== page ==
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Colombian labor leaders' murders go to jurors

BIRMINGHAM (AP)— A lawyer for families suing Alabama-based Drummond coal over the murders of three union leaders by paramilitary gunmen in Colombia asked jurors Wednesday to make the company pay for the slayings.

The murders followed months of escalating tension between the men and the company, and Drummond Ltd. helped anti-labor paramilitaries by allowing them safe haven on company property and providing them with gasoline, lawyers for relatives of the dead men claimed.

"They were an ever-present thorn in the side of Drummond," plaintiff's attorney Rusty Johnson said during his closing argument in the civil trial.

He asked jurors to award an unspecified amount of money to compensate the union leaders' relatives and to punish Drummond.

Jurors deliberated briefly Wednesday afternoon and will return Thursday.

Company attorney Bill Jeffress denied Drummond had any role in the killings or ties to paramilitaries. The murders were a tragic part of years of violence in the South American country, said Jeffress.

"Ladies and gentleman, the plaintiffs have the wrong people. Yes, Drummond is a large company; it is a rich company. But Drummond is not a murderer," he told jurors.

Jeffress dismissed claims that Drummond's top officer in Colombia, Augusto Jimenez, made threats toward complaining union members several times with the Spanish phrase, "A fish dies when it opens its mouth."

As proof, he said, a widow of one of the victims went to Jimenez — a defendant in the lawsuit — seeking financial assistance after the slayings. "Do you go to the man making threats seeking help?" he asked.

Families of the three workers filed suit claiming the company hired paramilitary assassins to kill the men six years ago. Jurors began deliberations two weeks after testimony began.

Attorneys involved in the case and legal experts said the lawsuit was the first one to go trial against a U.S. company under the Alien Tort Claims Act, a 1789 law that lets foreigners sue in federal court for alleged wrongdoing abroad.

Originally passed to combat pirates, the law has been used over the last decade by labor groups and human rights activists who want to hold U.S. companies accountable for actions overseas.

Valmore Locarno, a maintenance worker who was president of the local union at Drummond's huge mine at La Loma, and another union official, Victor Orcasita, were pulled off a company bus outside the mine in 2001 and shot to death. Gustavo Soler, who succeeded Locarno as president, was murdered seven months later.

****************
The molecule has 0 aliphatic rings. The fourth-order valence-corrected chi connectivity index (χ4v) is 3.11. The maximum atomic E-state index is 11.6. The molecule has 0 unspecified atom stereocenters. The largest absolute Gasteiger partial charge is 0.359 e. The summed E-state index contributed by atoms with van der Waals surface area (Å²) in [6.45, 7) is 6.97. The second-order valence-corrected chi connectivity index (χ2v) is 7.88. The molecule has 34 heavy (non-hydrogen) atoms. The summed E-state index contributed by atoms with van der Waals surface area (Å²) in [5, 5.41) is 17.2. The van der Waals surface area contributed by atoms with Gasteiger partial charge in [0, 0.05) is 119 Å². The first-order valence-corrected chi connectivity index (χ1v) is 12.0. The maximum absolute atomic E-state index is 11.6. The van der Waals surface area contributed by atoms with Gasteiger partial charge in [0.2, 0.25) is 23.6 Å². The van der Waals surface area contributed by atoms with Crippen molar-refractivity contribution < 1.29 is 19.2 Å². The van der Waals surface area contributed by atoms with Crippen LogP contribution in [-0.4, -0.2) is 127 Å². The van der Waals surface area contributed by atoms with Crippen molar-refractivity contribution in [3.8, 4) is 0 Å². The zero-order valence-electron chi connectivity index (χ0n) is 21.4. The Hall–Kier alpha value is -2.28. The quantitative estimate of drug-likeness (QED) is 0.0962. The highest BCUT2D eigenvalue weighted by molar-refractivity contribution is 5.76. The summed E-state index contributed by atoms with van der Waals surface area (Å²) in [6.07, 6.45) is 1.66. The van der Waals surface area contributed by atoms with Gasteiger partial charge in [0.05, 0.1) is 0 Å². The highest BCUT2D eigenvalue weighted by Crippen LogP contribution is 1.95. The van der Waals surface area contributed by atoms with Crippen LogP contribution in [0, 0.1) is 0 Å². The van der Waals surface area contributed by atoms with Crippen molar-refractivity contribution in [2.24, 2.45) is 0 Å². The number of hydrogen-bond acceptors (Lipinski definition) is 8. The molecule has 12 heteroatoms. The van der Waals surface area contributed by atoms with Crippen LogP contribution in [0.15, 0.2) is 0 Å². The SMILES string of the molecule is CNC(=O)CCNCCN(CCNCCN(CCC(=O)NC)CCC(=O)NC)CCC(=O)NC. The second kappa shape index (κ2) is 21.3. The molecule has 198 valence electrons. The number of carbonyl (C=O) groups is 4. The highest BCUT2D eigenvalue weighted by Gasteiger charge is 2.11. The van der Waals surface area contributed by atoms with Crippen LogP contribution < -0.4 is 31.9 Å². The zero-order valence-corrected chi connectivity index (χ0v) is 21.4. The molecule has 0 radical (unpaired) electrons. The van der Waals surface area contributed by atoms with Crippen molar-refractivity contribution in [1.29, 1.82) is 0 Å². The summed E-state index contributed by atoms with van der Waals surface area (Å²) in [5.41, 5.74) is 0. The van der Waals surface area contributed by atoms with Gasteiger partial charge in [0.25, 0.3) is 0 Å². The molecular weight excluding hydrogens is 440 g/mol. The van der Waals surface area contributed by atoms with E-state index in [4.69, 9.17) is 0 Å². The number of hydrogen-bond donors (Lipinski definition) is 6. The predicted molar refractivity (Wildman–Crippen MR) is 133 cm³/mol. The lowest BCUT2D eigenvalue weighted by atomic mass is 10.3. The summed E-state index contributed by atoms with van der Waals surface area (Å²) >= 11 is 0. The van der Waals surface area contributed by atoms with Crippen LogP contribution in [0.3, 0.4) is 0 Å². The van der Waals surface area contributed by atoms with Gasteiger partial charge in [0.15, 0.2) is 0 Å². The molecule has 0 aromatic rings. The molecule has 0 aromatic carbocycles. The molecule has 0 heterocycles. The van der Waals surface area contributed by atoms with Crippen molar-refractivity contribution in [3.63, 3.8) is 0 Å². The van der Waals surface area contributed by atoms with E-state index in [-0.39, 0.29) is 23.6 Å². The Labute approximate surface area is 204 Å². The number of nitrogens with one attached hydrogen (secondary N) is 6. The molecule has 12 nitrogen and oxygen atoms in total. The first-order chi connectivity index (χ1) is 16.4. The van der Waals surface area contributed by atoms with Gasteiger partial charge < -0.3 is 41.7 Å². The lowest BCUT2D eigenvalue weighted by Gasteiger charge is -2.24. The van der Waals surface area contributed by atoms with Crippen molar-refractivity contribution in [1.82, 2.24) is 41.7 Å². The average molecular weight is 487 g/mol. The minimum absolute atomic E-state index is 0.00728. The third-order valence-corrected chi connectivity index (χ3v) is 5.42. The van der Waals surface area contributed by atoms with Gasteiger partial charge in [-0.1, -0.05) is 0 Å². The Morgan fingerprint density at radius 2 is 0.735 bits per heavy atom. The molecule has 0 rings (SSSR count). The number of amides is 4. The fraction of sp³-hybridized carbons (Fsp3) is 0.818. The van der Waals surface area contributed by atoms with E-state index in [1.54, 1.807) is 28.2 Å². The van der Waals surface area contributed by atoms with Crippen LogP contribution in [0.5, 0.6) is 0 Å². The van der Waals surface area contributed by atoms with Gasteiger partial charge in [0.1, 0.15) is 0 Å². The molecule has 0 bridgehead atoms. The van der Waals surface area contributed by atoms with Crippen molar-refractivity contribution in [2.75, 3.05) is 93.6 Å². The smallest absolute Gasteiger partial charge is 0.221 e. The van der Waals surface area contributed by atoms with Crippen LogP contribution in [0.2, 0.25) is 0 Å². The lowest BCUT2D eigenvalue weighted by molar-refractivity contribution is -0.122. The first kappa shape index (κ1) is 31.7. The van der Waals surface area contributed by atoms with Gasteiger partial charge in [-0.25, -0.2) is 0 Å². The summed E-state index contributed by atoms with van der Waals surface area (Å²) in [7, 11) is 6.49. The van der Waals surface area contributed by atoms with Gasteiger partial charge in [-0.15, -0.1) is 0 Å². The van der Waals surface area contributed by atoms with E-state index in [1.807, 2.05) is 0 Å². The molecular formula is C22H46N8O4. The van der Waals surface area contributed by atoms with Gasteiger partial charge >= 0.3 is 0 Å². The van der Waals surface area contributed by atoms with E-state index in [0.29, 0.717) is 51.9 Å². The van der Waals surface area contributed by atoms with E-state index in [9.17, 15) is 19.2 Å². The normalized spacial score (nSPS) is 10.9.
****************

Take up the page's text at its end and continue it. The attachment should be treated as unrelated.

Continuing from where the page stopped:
The families contend Drummond hired paramilitary forces to kill the men, and a paramilitary leader is charged with the murders of Locarno and Orcasita in Colombia. Drummond executives said the company has strict policies against associating with paramilitary groups, which are illegal under Colombian law.

U.S. District Judge Karon Bowdre told jurors that to win the case, the families and union must prove Drummond knowingly aided the killers and committed what amounts to a war crime in Colombia, which has been plagued for years by violence between right-wing paramilitary groups and leftist guerrillas.

Plaintiffs' lawyers didn't present any evidence directly linking Drummond to the killings, but Johnson told jurors the company was liable because it let paramilitaries operate on Drummond property and use its fuel — allegations the company denied.

Jurors never heard the claims of Rafael Garcia, who said in a sworn statement filed in court that he saw Jimenez, Drummond's Colombian president, hand "a briefcase full of cash" to a paramilitary leader before the slayings.

Jimenez testified he never paid paramilitaries for anything and is suing Garcia for libel.

Bowdre barred plaintiff's attorneys from using Garcia's written statement in court, and Colombian officials never cleared the way for a videotaped deposition that could be played in court so jurors could hear from Garcia, who is in prison.

Copyright 2005 Associated Press. All rights reserved. This material may not be published, broadcast, rewritten or redistributed.

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